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A fiction that every budding entrepreneur must read

Uncommon Stock : Version 1.0 is a riveting piece of fiction by Elliot Peper. Mara Winkel and James are students at The university of Colorado, Boulder. Mara is a law major and James is studying computer science. James comes up with a pattern recognition algorithm nicknamed Mosaic that can identify fraud in accounting. Being childhood friends, James asks Mara to be his partner in building a company. Bored by the idea of being stuck behind a desk, Mara took the plunge. Trouble arises when James hacks into the Center for Mathematics and Society’s systems to gather data for testing his algorithm. Mara is furious at James for putting the company in jeopardy. Together they decide to bury the issue. Craig, Mara’s boyfriend decides to investigate the discrepancies flagged by Mosaic. Things take an ugly turn. How James and Mara go on raise funds and keep the company going while the perpetrators try to get back at them forms the plot.

An interesting character in the story is David Grossman. He is a successful entrepreneur and an angel investor. He mentors Mara and guides her through choppy waters. His interactions contain profound revelations about starting up a company. These are some of the best ones.

The Team

  • Founding a company with someone is like a marriage. You’re going to have to dig through mountains of crap together and it’s a long-term commitment. It can be one of the most rewarding relationships out there but, like a marriage, it needs to be based on a strong foundation of trust.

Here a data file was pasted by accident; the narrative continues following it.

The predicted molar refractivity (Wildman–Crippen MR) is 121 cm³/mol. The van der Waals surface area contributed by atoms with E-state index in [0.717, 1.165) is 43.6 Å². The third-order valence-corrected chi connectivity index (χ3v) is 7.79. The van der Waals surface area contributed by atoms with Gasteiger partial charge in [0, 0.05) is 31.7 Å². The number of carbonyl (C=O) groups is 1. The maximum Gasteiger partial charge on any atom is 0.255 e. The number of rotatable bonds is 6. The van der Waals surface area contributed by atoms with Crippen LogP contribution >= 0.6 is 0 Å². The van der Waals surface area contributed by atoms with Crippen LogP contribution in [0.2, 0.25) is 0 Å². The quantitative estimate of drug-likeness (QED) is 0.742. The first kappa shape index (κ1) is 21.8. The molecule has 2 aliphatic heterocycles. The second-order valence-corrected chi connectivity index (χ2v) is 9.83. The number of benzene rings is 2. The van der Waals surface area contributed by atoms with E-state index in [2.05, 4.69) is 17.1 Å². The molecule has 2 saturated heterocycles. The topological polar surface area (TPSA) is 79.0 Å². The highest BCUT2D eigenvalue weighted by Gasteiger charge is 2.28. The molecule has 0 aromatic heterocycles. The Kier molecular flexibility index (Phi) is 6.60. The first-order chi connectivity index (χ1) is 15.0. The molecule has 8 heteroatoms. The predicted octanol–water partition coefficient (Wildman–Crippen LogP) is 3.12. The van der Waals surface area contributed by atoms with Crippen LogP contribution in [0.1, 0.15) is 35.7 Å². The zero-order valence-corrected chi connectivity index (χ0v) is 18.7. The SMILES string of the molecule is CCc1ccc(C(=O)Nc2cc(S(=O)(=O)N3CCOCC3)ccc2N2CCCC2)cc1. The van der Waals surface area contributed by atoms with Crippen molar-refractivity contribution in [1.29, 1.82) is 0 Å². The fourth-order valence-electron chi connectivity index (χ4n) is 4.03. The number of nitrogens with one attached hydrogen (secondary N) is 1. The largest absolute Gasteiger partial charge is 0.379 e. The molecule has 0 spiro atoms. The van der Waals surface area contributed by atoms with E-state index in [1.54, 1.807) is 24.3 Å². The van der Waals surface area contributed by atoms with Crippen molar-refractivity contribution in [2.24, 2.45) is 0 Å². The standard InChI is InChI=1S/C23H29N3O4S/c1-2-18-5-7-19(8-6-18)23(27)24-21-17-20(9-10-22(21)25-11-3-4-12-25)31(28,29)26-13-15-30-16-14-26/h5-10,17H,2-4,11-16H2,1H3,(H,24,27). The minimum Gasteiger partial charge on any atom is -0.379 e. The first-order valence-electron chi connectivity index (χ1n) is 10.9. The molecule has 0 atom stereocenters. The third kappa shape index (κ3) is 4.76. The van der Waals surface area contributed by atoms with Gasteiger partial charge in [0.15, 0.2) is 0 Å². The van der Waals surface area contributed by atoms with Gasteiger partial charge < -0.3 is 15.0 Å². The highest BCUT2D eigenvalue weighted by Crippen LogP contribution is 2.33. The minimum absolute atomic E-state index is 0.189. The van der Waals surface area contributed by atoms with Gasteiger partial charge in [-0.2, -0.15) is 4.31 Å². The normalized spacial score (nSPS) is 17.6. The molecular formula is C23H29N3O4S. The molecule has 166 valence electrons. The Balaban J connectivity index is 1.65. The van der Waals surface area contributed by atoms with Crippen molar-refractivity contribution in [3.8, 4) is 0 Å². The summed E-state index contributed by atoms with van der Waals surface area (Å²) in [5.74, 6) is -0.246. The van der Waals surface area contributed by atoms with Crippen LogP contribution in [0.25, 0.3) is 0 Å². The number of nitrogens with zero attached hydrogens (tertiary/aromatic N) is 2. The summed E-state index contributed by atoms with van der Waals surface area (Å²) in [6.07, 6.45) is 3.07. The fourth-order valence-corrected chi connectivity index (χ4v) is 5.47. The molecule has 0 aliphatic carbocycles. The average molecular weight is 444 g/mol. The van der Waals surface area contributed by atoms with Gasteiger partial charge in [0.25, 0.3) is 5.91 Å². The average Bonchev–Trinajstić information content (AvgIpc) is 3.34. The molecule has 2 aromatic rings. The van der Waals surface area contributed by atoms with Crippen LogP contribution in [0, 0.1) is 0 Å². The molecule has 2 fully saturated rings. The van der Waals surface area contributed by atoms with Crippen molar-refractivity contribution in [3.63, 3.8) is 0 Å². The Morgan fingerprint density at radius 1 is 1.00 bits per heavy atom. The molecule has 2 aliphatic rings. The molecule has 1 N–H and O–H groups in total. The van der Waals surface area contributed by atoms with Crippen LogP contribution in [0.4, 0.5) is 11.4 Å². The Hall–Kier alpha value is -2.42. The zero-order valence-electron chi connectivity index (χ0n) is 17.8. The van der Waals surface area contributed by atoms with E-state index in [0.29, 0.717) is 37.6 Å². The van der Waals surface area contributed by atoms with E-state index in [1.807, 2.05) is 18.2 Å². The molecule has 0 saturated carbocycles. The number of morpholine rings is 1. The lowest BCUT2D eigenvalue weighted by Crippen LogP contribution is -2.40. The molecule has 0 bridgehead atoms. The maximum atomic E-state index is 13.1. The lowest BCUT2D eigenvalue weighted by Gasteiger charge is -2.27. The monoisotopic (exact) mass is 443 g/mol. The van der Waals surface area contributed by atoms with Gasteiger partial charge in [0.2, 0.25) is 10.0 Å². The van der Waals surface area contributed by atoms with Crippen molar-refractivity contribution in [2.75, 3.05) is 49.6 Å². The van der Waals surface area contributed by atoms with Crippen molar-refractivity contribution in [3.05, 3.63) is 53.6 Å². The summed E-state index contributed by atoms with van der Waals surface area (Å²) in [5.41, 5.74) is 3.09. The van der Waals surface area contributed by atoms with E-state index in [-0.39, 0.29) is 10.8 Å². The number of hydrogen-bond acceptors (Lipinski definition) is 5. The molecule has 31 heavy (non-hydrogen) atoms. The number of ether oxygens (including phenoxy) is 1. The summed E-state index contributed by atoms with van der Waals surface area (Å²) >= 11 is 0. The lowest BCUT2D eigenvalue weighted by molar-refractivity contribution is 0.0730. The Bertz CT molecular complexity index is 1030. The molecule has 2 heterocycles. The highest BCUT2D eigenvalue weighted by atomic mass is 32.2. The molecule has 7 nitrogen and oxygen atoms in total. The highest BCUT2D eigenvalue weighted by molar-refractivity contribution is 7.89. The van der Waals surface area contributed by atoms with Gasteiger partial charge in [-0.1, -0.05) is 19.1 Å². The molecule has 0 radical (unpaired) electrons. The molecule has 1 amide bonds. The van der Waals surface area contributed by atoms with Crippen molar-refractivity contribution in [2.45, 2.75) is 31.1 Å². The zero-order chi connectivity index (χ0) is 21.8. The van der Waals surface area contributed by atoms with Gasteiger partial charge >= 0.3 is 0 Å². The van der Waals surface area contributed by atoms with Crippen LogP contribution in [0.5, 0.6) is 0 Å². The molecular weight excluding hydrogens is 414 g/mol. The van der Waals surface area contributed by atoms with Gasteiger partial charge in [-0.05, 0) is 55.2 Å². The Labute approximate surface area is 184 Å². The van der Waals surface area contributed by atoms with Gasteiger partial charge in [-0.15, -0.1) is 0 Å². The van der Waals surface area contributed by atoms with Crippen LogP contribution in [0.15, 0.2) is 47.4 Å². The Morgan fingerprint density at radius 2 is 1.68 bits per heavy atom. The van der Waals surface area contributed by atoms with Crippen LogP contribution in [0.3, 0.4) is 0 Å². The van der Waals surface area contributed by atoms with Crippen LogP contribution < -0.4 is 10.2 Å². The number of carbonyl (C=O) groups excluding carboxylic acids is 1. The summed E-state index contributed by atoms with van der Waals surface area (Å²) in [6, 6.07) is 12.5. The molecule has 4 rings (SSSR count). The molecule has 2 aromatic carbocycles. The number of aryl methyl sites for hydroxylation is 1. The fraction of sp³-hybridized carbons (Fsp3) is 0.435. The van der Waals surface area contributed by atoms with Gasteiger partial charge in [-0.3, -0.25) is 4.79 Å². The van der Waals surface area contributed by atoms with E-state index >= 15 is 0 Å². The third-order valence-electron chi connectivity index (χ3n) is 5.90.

• Most startups fail because their teams implode, not because their products sucked.

Worth the pain

  • Hold on to that fear. That’s an important feeling. That fear is part of what will drive you to figure your shit.
  • It’s not an easy life. It breaks you down, builds you up again, and crushes you flat. Great works require great sacrifice. It can be addicting as all hell and I can’t imagine anything more satisfying.

Venture Capitalists and hostile takeovers

  • Don’t worry, they always have a way to justify themselves to themselves. They’ve got good reasons. In their own minds, they’re benevolent conquerors, not malicious raiders.

Business plans

  • Don’t spend your time dicking around. Wordsmithing and number crunching is about as useful to a startup as theoretical physics to a newborn baby.
  • Guesses and plans don’t matter in business; results and outcomes are whatcount.What you need to do is figure out how you can validate what you’re working on. What are the specific milestones that will prove that what you’re doing is valuable and that people will pay for it? If you focus on that, you’ll end with a successful business as an outcome.

Fail fast and pivot

  • It is dangerous to start chasing different verticals at the same time when you’re just getting started.


  • Realising a dream isn’t easy, so it better be a dream you really fucking care about.

The explanation of several terms related to raising funds such as pre and post-money valuation, lead investor, etc are quite useful to budding entrepreneurs. The tiff between Mara and James when he insists he should hold the majority stake in the company because he is the technical founder highlight the common cause of contempt among co-founders.

People do not buy algorithms, they buy products. Running a business and crunching numbers is no less than important than technical prowess.

The Uncommon Stock feels like a primer on startups disguised as a novel. I am looking forward to reading the next book in the series.

This article was originally published on my blog.


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